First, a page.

If you think about a software stack and you think about what the ultimate decentralized stack will look like, there’s going to be… the foundational layer is going to be computer services, and file storage services and caches and all sorts of services that are assembled to create a single user experience.
You can imagine a world where tokens are being exchanged in nanoseconds, millions of times a second, and you can’t do that in a world where every single one of those tokens has to be registered, has to comply with securities laws. You can’t have that kind of fluidity in a software stack.”
Ness, who asked the question, nodded in agreement during the answer, with Nancy Wojtas further stating:
“There is a role for government. There is fraud going on. My wish is that SEC would actually focus on the fraud cases, rather than focusing on companies who did a token offering where there is utility in that token. May not be the full functionality… but…
The SEC’s point that investors protection, disclosure takes care of everything. Well, disclosure doesn’t take care in my view.
I was former staffer at SEC… the dotcom boom, we had more than enough disclosure there yet that didn’t stop the chaos we had in 2001-2002, didn’t stop the financial crisis in 2008. So disclosure is not the only answer.
My hope is congress would act, that we need a new regulatory agency that would come in with a lighter touch to regulation that they’re not stuck with the baggage of the 33 Act the 34 Act. And that the agency has an understanding of what blockchain technology can do.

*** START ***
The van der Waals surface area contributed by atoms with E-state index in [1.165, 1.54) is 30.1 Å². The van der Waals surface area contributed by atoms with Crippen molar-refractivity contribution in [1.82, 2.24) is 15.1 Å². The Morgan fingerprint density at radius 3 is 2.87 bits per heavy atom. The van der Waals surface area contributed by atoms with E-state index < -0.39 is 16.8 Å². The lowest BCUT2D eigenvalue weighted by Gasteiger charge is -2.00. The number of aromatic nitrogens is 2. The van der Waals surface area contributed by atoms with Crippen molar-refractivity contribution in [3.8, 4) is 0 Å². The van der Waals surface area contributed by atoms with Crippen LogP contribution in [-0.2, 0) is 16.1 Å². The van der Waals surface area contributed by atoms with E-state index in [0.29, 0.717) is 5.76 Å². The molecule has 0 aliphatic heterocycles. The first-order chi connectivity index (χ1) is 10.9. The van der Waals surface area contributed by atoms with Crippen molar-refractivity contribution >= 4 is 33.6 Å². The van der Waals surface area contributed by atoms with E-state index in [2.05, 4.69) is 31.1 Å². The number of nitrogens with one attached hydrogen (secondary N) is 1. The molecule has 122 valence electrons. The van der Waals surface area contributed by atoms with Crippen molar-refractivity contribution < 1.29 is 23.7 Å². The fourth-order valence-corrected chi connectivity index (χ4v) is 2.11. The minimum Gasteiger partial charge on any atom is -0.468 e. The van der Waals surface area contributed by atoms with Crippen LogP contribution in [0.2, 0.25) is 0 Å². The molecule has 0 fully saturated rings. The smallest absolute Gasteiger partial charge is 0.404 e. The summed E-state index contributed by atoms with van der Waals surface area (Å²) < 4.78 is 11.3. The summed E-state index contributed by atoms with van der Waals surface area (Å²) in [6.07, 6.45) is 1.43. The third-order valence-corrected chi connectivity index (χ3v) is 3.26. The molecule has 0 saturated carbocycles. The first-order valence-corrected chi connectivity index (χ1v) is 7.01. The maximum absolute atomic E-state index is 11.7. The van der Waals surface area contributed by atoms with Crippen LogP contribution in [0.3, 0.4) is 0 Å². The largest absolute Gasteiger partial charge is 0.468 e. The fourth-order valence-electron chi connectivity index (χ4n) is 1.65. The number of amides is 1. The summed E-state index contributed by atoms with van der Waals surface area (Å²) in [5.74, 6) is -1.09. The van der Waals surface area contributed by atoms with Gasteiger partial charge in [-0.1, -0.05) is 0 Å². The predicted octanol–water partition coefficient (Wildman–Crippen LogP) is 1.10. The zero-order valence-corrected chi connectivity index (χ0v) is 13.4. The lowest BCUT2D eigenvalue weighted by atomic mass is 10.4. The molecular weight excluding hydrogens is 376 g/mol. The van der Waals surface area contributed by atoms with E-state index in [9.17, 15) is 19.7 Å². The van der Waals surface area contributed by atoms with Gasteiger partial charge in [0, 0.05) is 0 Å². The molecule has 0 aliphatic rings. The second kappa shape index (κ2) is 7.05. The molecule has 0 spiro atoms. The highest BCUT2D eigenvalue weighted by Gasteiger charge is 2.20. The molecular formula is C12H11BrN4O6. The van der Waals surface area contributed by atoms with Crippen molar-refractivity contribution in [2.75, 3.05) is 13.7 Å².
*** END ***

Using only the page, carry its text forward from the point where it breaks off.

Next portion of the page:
We are only talking about one jurisdiction. Keep in mind that these offerings are global now. Our client did a public token sale and it went into 102 countries.
You have to be concerned not just about US and what we’re doing but you do have to be cognizant of what other countries are doing and there are efforts starting in virtually every country…
We have at least five agencies you have to be worried about… we’re a very fragmented regulatory system at this point. I would like it under one agency, a smart agency.
What we have is, for example with SEC, they come in with a little box and say, ok, here is our box of regulations, you have to fit in it. And we’re going, well, no, we’re kind of, really, outside the box. No, no, no, no, this is our box, you tell us how you fit in it. And they don’t have answers at this point…
We have to be concerned about Congress because they’re taking an interest in this. I do find that the democrats seem to be less inclined to be more flexible with respect to cryptocurrency, which I find kind of surprising myself.
If there’s a shift in our Congress as result of the mid-term elections, that hill just got really much higher. We keep working at it, we need a solution. Either we keep innovation in the US or we move it off-shore.